A physical therapy assistant works directly with physical therapists to provide physician-directed rehabilitation and treatments to patients. The primary function of PTAs is to administer suggested treatments to the patient and carry out routine maintenance of their progress. In addition to physical therapists, the PTA also directly corresponds with physicians and nurses when conditions change or treatments require attention.
Teamwork – Working as a PTA means establishing good relationships with each patient’s medical team. These connections not only help the patient’s recovery, but help the assistant grow their own medical based connections.
Listening and Observation – It is vital to listen and observe a patient to help their medical team and physical therapists create the best recovery plans.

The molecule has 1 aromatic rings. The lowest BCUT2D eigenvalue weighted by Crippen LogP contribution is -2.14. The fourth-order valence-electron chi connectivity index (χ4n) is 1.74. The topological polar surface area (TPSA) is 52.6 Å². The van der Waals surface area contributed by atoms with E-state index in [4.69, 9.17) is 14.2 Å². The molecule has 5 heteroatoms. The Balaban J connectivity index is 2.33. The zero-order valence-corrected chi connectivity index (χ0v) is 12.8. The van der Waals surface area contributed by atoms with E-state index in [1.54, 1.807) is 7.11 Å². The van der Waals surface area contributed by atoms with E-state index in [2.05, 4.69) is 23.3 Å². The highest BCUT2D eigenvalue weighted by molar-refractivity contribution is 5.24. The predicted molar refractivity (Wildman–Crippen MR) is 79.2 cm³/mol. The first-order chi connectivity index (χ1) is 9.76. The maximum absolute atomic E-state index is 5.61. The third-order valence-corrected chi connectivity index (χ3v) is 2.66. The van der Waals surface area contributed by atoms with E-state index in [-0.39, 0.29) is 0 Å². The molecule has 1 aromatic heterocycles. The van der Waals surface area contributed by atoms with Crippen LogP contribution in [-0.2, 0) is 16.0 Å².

Physical Strength and Overall Good Health – A PTA’s job encompasses rapid response times and an active nature that encourages their patients. They should be able to support an average male and female body, with additional emphasis on possible considerations such as obesity.
Knowledge of Current Testing Methods – Tests may be conducted under the care of a physical therapy assistant or in conjunction with the patient’s current physical therapist. In an assistance capacity, the PTA helps to administer the selected test and keeps the patient comfortable during their experience.
Anyone who wants to pursue a career in this field must have an associate degree in physical therapy assistance. It must come from a program that is currently accredited by a legally recognized program.
To act as a physical therapy assistant, a person must be presently licensed by the proper state licensing agency. Licenses do expire after a selected period of time and costs for renewal vary based on various factors.